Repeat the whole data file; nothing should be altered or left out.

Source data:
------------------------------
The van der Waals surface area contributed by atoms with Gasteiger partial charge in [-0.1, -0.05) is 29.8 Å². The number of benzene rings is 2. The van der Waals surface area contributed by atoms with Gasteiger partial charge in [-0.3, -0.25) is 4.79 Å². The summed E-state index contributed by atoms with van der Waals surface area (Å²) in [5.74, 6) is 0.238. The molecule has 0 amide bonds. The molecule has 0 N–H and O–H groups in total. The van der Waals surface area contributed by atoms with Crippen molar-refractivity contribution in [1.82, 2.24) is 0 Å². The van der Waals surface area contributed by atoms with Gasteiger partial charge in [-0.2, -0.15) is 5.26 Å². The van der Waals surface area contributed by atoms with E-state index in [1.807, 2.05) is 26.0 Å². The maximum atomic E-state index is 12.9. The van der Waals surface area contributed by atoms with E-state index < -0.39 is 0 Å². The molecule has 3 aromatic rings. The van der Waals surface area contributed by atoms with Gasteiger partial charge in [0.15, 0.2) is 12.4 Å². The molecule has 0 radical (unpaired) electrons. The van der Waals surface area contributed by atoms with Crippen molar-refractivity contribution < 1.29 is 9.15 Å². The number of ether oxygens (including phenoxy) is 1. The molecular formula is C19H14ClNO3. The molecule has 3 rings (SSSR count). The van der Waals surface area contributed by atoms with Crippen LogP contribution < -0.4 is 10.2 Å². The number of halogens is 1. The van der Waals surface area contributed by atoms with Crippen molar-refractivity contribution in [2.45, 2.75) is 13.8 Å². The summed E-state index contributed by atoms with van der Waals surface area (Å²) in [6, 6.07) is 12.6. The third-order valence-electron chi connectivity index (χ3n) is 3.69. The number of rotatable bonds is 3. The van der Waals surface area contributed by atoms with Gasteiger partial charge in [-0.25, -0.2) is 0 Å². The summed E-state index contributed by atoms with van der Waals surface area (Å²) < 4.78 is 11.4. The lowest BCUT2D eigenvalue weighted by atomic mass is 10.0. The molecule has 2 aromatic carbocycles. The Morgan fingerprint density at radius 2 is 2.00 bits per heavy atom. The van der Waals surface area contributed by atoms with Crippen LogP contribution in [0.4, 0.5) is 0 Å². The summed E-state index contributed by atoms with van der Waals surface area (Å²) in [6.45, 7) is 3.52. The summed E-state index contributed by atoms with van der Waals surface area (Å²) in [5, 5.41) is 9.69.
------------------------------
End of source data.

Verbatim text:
The van der Waals surface area contributed by atoms with Gasteiger partial charge in [-0.1, -0.05) is 29.8 Å². The number of benzene rings is 2. The van der Waals surface area contributed by atoms with Gasteiger partial charge in [-0.3, -0.25) is 4.79 Å². The summed E-state index contributed by atoms with van der Waals surface area (Å²) in [5.74, 6) is 0.238. The molecule has 0 amide bonds. The molecule has 0 N–H and O–H groups in total. The van der Waals surface area contributed by atoms with Crippen molar-refractivity contribution in [1.82, 2.24) is 0 Å². The van der Waals surface area contributed by atoms with Gasteiger partial charge in [-0.2, -0.15) is 5.26 Å². The van der Waals surface area contributed by atoms with E-state index in [1.807, 2.05) is 26.0 Å². The maximum atomic E-state index is 12.9. The van der Waals surface area contributed by atoms with E-state index < -0.39 is 0 Å². The molecule has 3 aromatic rings. The van der Waals surface area contributed by atoms with Gasteiger partial charge in [0.15, 0.2) is 12.4 Å². The molecule has 0 radical (unpaired) electrons. The van der Waals surface area contributed by atoms with Crippen molar-refractivity contribution < 1.29 is 9.15 Å². The number of ether oxygens (including phenoxy) is 1. The molecular formula is C19H14ClNO3. The molecule has 3 rings (SSSR count). The van der Waals surface area contributed by atoms with Crippen LogP contribution < -0.4 is 10.2 Å². The number of halogens is 1. The van der Waals surface area contributed by atoms with Crippen molar-refractivity contribution in [2.45, 2.75) is 13.8 Å². The summed E-state index contributed by atoms with van der Waals surface area (Å²) in [6, 6.07) is 12.6. The third-order valence-electron chi connectivity index (χ3n) is 3.69. The number of rotatable bonds is 3. The van der Waals surface area contributed by atoms with Gasteiger partial charge in [-0.25, -0.2) is 0 Å². The summed E-state index contributed by atoms with van der Waals surface area (Å²) < 4.78 is 11.4. The lowest BCUT2D eigenvalue weighted by atomic mass is 10.0. The molecule has 2 aromatic carbocycles. The Morgan fingerprint density at radius 2 is 2.00 bits per heavy atom. The van der Waals surface area contributed by atoms with Crippen LogP contribution in [0.4, 0.5) is 0 Å². The summed E-state index contributed by atoms with van der Waals surface area (Å²) in [6.45, 7) is 3.52. The summed E-state index contributed by atoms with van der Waals surface area (Å²) in [5, 5.41) is 9.69.